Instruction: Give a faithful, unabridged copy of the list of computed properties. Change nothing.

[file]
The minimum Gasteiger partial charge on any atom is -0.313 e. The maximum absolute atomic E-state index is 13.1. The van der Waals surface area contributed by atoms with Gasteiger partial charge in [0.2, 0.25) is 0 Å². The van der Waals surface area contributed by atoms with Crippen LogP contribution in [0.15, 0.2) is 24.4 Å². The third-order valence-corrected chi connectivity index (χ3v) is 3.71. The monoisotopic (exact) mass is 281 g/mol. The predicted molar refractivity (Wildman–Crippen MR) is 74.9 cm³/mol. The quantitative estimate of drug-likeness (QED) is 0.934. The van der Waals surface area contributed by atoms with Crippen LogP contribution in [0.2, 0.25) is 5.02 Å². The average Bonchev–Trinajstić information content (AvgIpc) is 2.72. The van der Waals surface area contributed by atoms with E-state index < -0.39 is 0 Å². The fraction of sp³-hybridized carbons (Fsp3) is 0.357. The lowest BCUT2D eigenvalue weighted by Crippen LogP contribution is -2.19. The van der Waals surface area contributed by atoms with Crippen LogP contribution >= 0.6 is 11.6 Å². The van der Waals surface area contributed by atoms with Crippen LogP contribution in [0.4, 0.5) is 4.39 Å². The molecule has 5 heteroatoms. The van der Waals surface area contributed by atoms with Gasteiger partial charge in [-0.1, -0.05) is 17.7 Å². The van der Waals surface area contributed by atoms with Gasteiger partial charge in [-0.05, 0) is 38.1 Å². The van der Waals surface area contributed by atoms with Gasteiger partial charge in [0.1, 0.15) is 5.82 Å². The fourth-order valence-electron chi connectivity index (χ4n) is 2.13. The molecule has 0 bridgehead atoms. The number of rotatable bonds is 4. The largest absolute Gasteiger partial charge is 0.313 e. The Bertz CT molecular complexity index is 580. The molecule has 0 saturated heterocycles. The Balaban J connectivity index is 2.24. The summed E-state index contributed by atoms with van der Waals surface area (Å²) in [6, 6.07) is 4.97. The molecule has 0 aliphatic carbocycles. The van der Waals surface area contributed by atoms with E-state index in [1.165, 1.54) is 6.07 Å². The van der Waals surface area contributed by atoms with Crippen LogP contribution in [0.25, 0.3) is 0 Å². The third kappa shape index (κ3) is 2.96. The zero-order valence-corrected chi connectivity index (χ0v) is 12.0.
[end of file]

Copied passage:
The minimum Gasteiger partial charge on any atom is -0.313 e. The maximum absolute atomic E-state index is 13.1. The van der Waals surface area contributed by atoms with Gasteiger partial charge in [0.2, 0.25) is 0 Å². The van der Waals surface area contributed by atoms with Crippen LogP contribution in [0.15, 0.2) is 24.4 Å². The third-order valence-corrected chi connectivity index (χ3v) is 3.71. The monoisotopic (exact) mass is 281 g/mol. The predicted molar refractivity (Wildman–Crippen MR) is 74.9 cm³/mol. The quantitative estimate of drug-likeness (QED) is 0.934. The van der Waals surface area contributed by atoms with Crippen LogP contribution in [0.2, 0.25) is 5.02 Å². The average Bonchev–Trinajstić information content (AvgIpc) is 2.72. The van der Waals surface area contributed by atoms with E-state index < -0.39 is 0 Å². The fraction of sp³-hybridized carbons (Fsp3) is 0.357. The lowest BCUT2D eigenvalue weighted by Crippen LogP contribution is -2.19. The van der Waals surface area contributed by atoms with Crippen LogP contribution >= 0.6 is 11.6 Å². The van der Waals surface area contributed by atoms with Crippen LogP contribution in [0.4, 0.5) is 4.39 Å². The molecule has 5 heteroatoms. The van der Waals surface area contributed by atoms with Gasteiger partial charge in [-0.1, -0.05) is 17.7 Å². The van der Waals surface area contributed by atoms with Gasteiger partial charge in [-0.05, 0) is 38.1 Å². The van der Waals surface area contributed by atoms with Gasteiger partial charge in [0.1, 0.15) is 5.82 Å². The fourth-order valence-electron chi connectivity index (χ4n) is 2.13. The molecule has 0 bridgehead atoms. The number of rotatable bonds is 4. The largest absolute Gasteiger partial charge is 0.313 e. The Bertz CT molecular complexity index is 580. The molecule has 0 saturated heterocycles. The Balaban J connectivity index is 2.24. The summed E-state index contributed by atoms with van der Waals surface area (Å²) in [6, 6.07) is 4.97. The molecule has 0 aliphatic carbocycles. The van der Waals surface area contributed by atoms with E-state index in [1.165, 1.54) is 6.07 Å². The van der Waals surface area contributed by atoms with Crippen LogP contribution in [0.25, 0.3) is 0 Å². The third kappa shape index (κ3) is 2.96. The zero-order valence-corrected chi connectivity index (χ0v) is 12.0.